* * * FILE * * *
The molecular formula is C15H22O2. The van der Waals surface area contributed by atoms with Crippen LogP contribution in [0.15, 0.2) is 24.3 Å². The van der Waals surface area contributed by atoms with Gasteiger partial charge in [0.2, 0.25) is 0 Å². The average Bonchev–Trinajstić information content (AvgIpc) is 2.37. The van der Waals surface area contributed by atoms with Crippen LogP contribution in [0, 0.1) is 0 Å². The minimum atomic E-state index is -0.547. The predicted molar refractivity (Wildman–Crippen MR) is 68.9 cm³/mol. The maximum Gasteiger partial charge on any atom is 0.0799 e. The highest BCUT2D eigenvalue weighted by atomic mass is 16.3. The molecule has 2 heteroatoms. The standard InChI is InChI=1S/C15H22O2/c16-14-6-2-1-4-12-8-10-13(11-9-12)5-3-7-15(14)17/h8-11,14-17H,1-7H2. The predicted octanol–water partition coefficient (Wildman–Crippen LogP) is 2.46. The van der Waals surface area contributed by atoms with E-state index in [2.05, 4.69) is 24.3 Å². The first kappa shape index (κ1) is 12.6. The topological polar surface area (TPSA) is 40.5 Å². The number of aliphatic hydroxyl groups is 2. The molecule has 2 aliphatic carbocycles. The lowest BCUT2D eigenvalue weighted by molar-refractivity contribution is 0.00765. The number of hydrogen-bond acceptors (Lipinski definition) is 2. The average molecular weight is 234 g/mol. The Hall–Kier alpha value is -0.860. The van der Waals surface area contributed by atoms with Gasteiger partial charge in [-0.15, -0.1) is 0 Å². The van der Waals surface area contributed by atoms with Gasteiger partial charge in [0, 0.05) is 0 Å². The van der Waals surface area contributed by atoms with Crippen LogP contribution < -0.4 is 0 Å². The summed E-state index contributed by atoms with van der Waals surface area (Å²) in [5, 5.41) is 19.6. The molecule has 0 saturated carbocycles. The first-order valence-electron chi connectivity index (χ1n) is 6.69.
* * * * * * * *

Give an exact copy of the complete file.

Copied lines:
The molecular formula is C15H22O2. The van der Waals surface area contributed by atoms with Crippen LogP contribution in [0.15, 0.2) is 24.3 Å². The van der Waals surface area contributed by atoms with Gasteiger partial charge in [0.2, 0.25) is 0 Å². The average Bonchev–Trinajstić information content (AvgIpc) is 2.37. The van der Waals surface area contributed by atoms with Crippen LogP contribution in [0, 0.1) is 0 Å². The minimum atomic E-state index is -0.547. The predicted molar refractivity (Wildman–Crippen MR) is 68.9 cm³/mol. The maximum Gasteiger partial charge on any atom is 0.0799 e. The highest BCUT2D eigenvalue weighted by atomic mass is 16.3. The molecule has 2 heteroatoms. The standard InChI is InChI=1S/C15H22O2/c16-14-6-2-1-4-12-8-10-13(11-9-12)5-3-7-15(14)17/h8-11,14-17H,1-7H2. The predicted octanol–water partition coefficient (Wildman–Crippen LogP) is 2.46. The van der Waals surface area contributed by atoms with E-state index in [2.05, 4.69) is 24.3 Å². The first kappa shape index (κ1) is 12.6. The topological polar surface area (TPSA) is 40.5 Å². The number of aliphatic hydroxyl groups is 2. The molecule has 2 aliphatic carbocycles. The lowest BCUT2D eigenvalue weighted by molar-refractivity contribution is 0.00765. The number of hydrogen-bond acceptors (Lipinski definition) is 2. The average molecular weight is 234 g/mol. The Hall–Kier alpha value is -0.860. The van der Waals surface area contributed by atoms with Gasteiger partial charge in [-0.15, -0.1) is 0 Å². The van der Waals surface area contributed by atoms with Gasteiger partial charge in [0, 0.05) is 0 Å². The van der Waals surface area contributed by atoms with Crippen LogP contribution < -0.4 is 0 Å². The summed E-state index contributed by atoms with van der Waals surface area (Å²) in [5, 5.41) is 19.6. The molecule has 0 saturated carbocycles. The first-order valence-electron chi connectivity index (χ1n) is 6.69.